“[A]n important look at the plight of returning soldiers. . . . Dallaire’s work adds to a growing understanding of the special challenges and traumas faced by peacekeepers. . . . While the average person might not be inclined to read clinical literature, Dallaire offers something more: an honest, firsthand account—and from a general, no less.” —National Post
“Dallaire reveals an intriguing oxymoron: a poetic general; a soulful warrior.” —The Globe and Mail
“[E]xtraordinary book. . . . There is light in Waiting For First Light.” —Carol Off, CBC
“The courage and intensity of [his] revelations are deeply personal and unsettling. . . . But there is much here . . . to inspire and nurture hope. . . . Dallaire’s book is an eloquent cautionary tale about what can happen if PTSD goes unaddressed for too long. . . . This is a valuable and rare look into the soul of one who suffers from PTSD. On this merit alone it will stand as an important read.” —The Globe and Mail
“[B]rutally revealing. . . . Dallaire’s raw and emotionally devastating new book lays bare his own inner torment. . . . He is not a man given easily to spilling his guts. He wonders if his graphic honesty, stripping away veils that have hidden two decades of pain, will inspire contempt for his perceived weakness. . . . But he had a powerful motive to start digging. Service and duty matter more than anything else to Dallaire, and he could see how a description of his post-Africa life—the story of the other hell—could help fellow sufferers. . . . If PTSD has had a face in Canada over the last twenty years, it is Roméo Dallaire’s. His life story, in effect, is a personal history of how Canada, and the modern world in general, has responded to PTSD.” —Maclean’s
“[A]n important petition for a greater understanding of our returning veterans.” —National Post
“A stirring account from a tragic mission that crystallizes the necessity of ensuring invisible injuries are treated with the requisite resources, attention and time as those that are physical in nature. Bravo Zulu, General Dallaire. Canada, and the international community, thanks you for your leadership.” —Scott Maxwell, Executive Director, Wounded Warriors Canada
“I was left reeling by this book, overcome by shock, dismay, amazement. I’ve never read anything about post-traumatic stress quite so stark, honest and graphic. Roméo Dallaire bares his soul to the world . . . it’s an act of stunning courage and a literary tour de force.” —Stephen Lewis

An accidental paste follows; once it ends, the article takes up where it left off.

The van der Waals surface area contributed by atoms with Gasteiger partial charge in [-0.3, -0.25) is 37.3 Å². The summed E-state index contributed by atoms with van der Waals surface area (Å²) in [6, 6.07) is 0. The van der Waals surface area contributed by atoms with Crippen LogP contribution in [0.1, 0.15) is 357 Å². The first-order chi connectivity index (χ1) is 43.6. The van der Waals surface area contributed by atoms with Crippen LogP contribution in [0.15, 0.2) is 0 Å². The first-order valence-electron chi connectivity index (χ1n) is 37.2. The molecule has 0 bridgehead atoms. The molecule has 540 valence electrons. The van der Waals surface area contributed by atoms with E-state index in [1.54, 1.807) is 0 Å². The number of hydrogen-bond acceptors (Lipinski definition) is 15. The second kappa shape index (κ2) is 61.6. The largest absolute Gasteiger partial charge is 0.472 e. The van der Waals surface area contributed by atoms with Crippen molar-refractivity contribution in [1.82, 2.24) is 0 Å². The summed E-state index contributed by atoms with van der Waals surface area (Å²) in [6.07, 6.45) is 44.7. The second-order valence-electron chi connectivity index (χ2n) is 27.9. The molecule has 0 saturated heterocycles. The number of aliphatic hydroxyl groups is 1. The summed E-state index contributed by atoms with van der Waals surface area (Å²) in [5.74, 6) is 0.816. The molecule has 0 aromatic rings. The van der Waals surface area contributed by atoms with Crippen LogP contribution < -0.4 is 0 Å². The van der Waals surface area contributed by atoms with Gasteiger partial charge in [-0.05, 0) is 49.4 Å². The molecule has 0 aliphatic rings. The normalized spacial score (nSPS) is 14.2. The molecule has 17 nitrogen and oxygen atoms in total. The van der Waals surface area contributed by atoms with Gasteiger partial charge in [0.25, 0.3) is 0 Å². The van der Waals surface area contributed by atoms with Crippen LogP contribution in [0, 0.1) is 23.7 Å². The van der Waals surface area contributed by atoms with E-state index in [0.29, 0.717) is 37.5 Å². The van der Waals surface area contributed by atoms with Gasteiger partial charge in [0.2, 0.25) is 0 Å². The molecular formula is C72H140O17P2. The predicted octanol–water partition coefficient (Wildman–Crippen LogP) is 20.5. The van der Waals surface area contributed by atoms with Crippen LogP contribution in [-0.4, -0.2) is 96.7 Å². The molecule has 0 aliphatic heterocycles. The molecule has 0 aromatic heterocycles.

“Roméo Dallaire’s PTSD, stemming from his experiences and peacekeeping responsibilities during the horrific Rwandan genocide, has affected all aspects of his life for the past twenty years. With brutal honesty and characteristically unsparing of himself, he shows the reader how PTSD has caused unshakable guilt, perennial insomnia, persistent distress, complicated family difficulties and spiritual angst. Although this book is about pain, it is not about despair. It is a triumph. His understanding of human suffering at a very personal and intense level has propelled him into his current role as a champion for many important humanitarian causes such as the plight of child soldiers. By looking his demons in the eye and holding that gaze despite institutional ignorance and inaction, General Dallaire has transformed the Canadian military so that servicemen and women with PTSD may now acquire the treatment and support they need. This book is a compelling, evocative, educational and riveting inspiration to all of us.” —Matthew J. Friedman MD, PhD
Senior Adviser (and former Executive Director), National Center for PTSD, U.S. Department of Veterans Affairs
Professor of Psychiatry and Pharmacology/Toxicology, Geisel School of Medicine at Dartmouth
About the Author
ROMÉO DALLAIRE is a retired lieutenant-general, retired Canadian senator, and celebrated humanitarian. In 1993, LGen Dallaire was appointed force commander for UNAMIR, where he bore witness to the Rwandan genocide. His Governor General's Literary Award-winning book, Shake Hands with the Devil, exposed the failures of the international community to stop that genocide. It has been turned into an Emmy Award-winning documentary as well as a feature film; it has also been entered into evidence in war crimes tribunals trying the perpetrators of the Rwandan genocide. Dallaire has received numerous honours and awards, including Officer of the Order of Canada in 2002 and the United Nations Association in Canada’s Pearson Peace Medal in 2005. His second book, They Fight Like Soldiers, They Die Like Children, was also a national bestseller. Since his retirement, he has become an outspoken advocate for human rights, mental health and war-affected children. He founded the Roméo Dallaire Child Soldiers Initiative, an organization committed to progressively ending the use of child soldiers worldwide through a security sector approach.
JESSICA DEE HUMPHREYS is co-author of the acclaimed bestsellers Child Soldier: How Boys and Girls are Used in War and They Fight Like Soldiers, They Die Like Children.